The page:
We spend around 92% of our lives indoors and with concerns about the quality of the outdoor air in our towns and cities, you may think this a good thing.
But with work being the place where we spend the vast majority of our indoor time, it’s worth noting that in many office buildings, the levels of pollutants can be 2 to 5 times higher indoors than they are outdoors.
The source may also surprise you as many of these pollutants come from the equipment and cleaning products we use, and even from the clothes we wear.
This is compounded by new building regulations which have led to a greater air tightness of these buildings, so it is no longer simply possible to open a window.
And this is where the need for better ventilation systems are becoming urgent.
We need a method of removing all the lingering pollutants to bring in fresh air from the outside
A growing problem
Growing urbanisation is exaggerating the problem, with many buildings now a mixture of retail, commerce and apartments, all built or refurbished to be much more air tight than in the past.
Whilst this is great for retaining energy and makes the buildings much more efficient, it also makes it harder to change the air without mechanical intervention.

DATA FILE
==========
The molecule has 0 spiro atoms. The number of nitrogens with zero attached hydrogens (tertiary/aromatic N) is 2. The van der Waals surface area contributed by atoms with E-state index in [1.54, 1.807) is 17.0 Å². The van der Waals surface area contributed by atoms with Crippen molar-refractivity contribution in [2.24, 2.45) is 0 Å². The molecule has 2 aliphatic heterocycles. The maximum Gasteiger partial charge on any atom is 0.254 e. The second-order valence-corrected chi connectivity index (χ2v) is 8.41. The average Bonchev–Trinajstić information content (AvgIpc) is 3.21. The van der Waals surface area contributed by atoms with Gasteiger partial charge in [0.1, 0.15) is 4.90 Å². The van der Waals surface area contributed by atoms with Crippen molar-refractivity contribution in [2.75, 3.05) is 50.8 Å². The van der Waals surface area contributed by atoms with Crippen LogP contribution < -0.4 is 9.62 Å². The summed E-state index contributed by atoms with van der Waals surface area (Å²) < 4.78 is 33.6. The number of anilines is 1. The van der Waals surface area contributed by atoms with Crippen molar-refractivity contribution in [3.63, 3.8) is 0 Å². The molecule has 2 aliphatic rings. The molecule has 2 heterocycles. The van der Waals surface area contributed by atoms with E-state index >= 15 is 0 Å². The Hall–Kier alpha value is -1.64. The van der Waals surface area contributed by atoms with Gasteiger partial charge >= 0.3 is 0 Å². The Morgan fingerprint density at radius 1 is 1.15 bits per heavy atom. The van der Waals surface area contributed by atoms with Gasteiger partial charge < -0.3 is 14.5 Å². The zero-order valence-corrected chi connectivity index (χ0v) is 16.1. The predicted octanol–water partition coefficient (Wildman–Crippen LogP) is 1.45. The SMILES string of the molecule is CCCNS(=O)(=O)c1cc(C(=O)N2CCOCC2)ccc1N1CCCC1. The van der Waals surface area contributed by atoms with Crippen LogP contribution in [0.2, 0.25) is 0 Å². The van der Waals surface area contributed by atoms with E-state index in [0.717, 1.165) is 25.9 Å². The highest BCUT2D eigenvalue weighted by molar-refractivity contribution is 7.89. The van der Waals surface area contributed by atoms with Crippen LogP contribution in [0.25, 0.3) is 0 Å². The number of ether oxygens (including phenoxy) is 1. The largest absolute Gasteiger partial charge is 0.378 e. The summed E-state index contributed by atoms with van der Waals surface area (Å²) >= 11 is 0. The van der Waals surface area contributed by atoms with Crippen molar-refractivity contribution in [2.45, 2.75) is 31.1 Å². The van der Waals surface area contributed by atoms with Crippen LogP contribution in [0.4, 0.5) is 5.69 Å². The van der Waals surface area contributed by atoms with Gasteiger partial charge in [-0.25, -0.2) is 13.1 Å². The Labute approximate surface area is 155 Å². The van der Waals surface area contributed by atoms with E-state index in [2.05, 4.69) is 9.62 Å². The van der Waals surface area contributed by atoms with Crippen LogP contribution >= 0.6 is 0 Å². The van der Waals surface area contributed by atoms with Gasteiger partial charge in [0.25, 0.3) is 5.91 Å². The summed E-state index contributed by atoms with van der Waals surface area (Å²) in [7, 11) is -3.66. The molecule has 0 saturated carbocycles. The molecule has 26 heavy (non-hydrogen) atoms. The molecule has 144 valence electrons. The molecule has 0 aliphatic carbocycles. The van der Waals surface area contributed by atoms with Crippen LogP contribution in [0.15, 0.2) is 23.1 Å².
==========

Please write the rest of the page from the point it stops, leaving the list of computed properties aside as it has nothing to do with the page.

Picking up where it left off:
Harmful chemicals called Volatile Organic Compounds (VOCs) are already in building materials, paints, furniture and also in cleaning products.
They are even brought in on the dry cleaned clothes we wear to work and are also produced by printers, photocopies and computers and all of these chemical pollutants linger in poorly ventilated spaces.
The physical effects
This poor air quality can be really detrimental to the performance of the building’s occupants while doing little to improve their overall wellbeing.
The physical effects can cause reduced performance, drowsiness and lack of motivation and can also be linked to long term health issues
So what is needed is a method of removing the stale air and all of the lingering pollutants to bring in fresh air from the outside.
But in these days of energy consciousness, we also need to find ways of retaining the energy we have used to heat or cool the indoor air, before we throw it out.
This is where a system called Mechanical Ventilation with Heat Recovery, or MVHR can really help.